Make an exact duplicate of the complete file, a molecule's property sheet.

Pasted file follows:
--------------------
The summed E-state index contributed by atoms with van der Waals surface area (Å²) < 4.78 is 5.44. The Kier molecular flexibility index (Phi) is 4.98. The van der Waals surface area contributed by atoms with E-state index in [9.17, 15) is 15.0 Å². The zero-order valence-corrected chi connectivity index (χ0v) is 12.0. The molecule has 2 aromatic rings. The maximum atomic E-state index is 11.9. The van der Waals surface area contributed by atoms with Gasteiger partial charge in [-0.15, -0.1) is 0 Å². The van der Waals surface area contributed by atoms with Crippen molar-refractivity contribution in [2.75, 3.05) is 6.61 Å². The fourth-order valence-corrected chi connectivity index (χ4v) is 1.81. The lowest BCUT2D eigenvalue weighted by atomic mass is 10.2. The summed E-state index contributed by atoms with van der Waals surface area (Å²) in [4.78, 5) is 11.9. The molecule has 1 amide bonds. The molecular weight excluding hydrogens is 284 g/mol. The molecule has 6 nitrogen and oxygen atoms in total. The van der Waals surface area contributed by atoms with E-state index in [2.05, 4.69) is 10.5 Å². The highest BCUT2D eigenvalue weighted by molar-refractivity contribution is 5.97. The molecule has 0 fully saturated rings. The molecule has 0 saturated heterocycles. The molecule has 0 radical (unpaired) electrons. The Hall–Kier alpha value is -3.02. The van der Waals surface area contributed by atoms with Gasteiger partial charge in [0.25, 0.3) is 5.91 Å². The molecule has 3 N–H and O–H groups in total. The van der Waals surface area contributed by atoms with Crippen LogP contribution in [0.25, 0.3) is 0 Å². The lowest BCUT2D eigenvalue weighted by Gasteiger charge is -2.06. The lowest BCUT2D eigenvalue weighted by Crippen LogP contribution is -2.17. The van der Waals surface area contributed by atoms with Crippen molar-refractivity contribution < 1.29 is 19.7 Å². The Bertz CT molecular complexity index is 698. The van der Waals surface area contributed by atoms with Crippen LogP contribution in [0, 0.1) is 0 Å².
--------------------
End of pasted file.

The summed E-state index contributed by atoms with van der Waals surface area (Å²) < 4.78 is 5.44. The Kier molecular flexibility index (Phi) is 4.98. The van der Waals surface area contributed by atoms with E-state index in [9.17, 15) is 15.0 Å². The zero-order valence-corrected chi connectivity index (χ0v) is 12.0. The molecule has 2 aromatic rings. The maximum atomic E-state index is 11.9. The van der Waals surface area contributed by atoms with Gasteiger partial charge in [-0.15, -0.1) is 0 Å². The van der Waals surface area contributed by atoms with Crippen molar-refractivity contribution in [2.75, 3.05) is 6.61 Å². The fourth-order valence-corrected chi connectivity index (χ4v) is 1.81. The lowest BCUT2D eigenvalue weighted by atomic mass is 10.2. The summed E-state index contributed by atoms with van der Waals surface area (Å²) in [4.78, 5) is 11.9. The molecule has 1 amide bonds. The molecular weight excluding hydrogens is 284 g/mol. The molecule has 6 nitrogen and oxygen atoms in total. The van der Waals surface area contributed by atoms with E-state index in [2.05, 4.69) is 10.5 Å². The highest BCUT2D eigenvalue weighted by molar-refractivity contribution is 5.97. The molecule has 0 fully saturated rings. The molecule has 0 saturated heterocycles. The molecule has 0 radical (unpaired) electrons. The Hall–Kier alpha value is -3.02. The van der Waals surface area contributed by atoms with Gasteiger partial charge in [0.25, 0.3) is 5.91 Å². The molecule has 3 N–H and O–H groups in total. The van der Waals surface area contributed by atoms with Crippen LogP contribution in [0.25, 0.3) is 0 Å². The lowest BCUT2D eigenvalue weighted by Gasteiger charge is -2.06. The lowest BCUT2D eigenvalue weighted by Crippen LogP contribution is -2.17. The van der Waals surface area contributed by atoms with Crippen molar-refractivity contribution < 1.29 is 19.7 Å². The Bertz CT molecular complexity index is 698. The van der Waals surface area contributed by atoms with Crippen LogP contribution in [0, 0.1) is 0 Å².